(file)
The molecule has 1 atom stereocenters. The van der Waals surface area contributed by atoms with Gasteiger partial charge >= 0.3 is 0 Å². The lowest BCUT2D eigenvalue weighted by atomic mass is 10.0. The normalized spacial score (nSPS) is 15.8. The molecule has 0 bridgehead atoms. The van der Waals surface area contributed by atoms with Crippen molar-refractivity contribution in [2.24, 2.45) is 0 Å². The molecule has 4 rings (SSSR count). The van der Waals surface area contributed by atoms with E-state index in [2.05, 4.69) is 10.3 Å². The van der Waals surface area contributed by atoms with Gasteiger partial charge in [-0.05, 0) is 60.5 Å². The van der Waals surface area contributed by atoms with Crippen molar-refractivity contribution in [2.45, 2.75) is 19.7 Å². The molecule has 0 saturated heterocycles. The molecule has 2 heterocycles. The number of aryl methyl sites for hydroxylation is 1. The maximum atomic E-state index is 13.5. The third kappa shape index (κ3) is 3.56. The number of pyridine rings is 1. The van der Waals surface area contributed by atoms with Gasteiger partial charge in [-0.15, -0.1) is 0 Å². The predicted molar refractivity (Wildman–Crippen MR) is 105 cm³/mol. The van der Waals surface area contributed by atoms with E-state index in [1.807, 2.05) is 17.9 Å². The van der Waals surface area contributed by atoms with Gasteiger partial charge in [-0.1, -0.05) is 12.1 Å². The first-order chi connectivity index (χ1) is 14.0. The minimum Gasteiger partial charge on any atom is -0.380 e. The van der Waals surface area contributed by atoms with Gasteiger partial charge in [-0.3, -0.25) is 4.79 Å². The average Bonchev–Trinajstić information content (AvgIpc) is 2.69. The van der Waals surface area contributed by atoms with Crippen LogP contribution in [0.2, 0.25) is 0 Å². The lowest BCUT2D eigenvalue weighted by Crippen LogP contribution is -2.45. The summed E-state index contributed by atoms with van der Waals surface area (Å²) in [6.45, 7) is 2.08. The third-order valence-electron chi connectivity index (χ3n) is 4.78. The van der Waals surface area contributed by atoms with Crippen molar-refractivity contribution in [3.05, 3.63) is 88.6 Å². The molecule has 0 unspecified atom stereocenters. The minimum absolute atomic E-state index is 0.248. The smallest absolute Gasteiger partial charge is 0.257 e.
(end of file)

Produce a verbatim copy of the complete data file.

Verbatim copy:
The molecule has 1 atom stereocenters. The van der Waals surface area contributed by atoms with Gasteiger partial charge >= 0.3 is 0 Å². The lowest BCUT2D eigenvalue weighted by atomic mass is 10.0. The normalized spacial score (nSPS) is 15.8. The molecule has 0 bridgehead atoms. The van der Waals surface area contributed by atoms with Crippen molar-refractivity contribution in [2.24, 2.45) is 0 Å². The molecule has 4 rings (SSSR count). The van der Waals surface area contributed by atoms with E-state index in [2.05, 4.69) is 10.3 Å². The van der Waals surface area contributed by atoms with Gasteiger partial charge in [-0.05, 0) is 60.5 Å². The van der Waals surface area contributed by atoms with Crippen molar-refractivity contribution in [2.45, 2.75) is 19.7 Å². The molecule has 0 saturated heterocycles. The molecule has 2 heterocycles. The number of aryl methyl sites for hydroxylation is 1. The maximum atomic E-state index is 13.5. The third kappa shape index (κ3) is 3.56. The number of pyridine rings is 1. The van der Waals surface area contributed by atoms with Gasteiger partial charge in [-0.15, -0.1) is 0 Å². The predicted molar refractivity (Wildman–Crippen MR) is 105 cm³/mol. The van der Waals surface area contributed by atoms with E-state index in [1.807, 2.05) is 17.9 Å². The van der Waals surface area contributed by atoms with Gasteiger partial charge in [-0.1, -0.05) is 12.1 Å². The first-order chi connectivity index (χ1) is 14.0. The minimum Gasteiger partial charge on any atom is -0.380 e. The van der Waals surface area contributed by atoms with Gasteiger partial charge in [-0.3, -0.25) is 4.79 Å². The average Bonchev–Trinajstić information content (AvgIpc) is 2.69. The van der Waals surface area contributed by atoms with Crippen LogP contribution in [0.2, 0.25) is 0 Å². The lowest BCUT2D eigenvalue weighted by Crippen LogP contribution is -2.45. The summed E-state index contributed by atoms with van der Waals surface area (Å²) in [6.45, 7) is 2.08. The third-order valence-electron chi connectivity index (χ3n) is 4.78. The van der Waals surface area contributed by atoms with Crippen molar-refractivity contribution in [3.05, 3.63) is 88.6 Å². The molecule has 0 unspecified atom stereocenters. The minimum absolute atomic E-state index is 0.248. The smallest absolute Gasteiger partial charge is 0.257 e.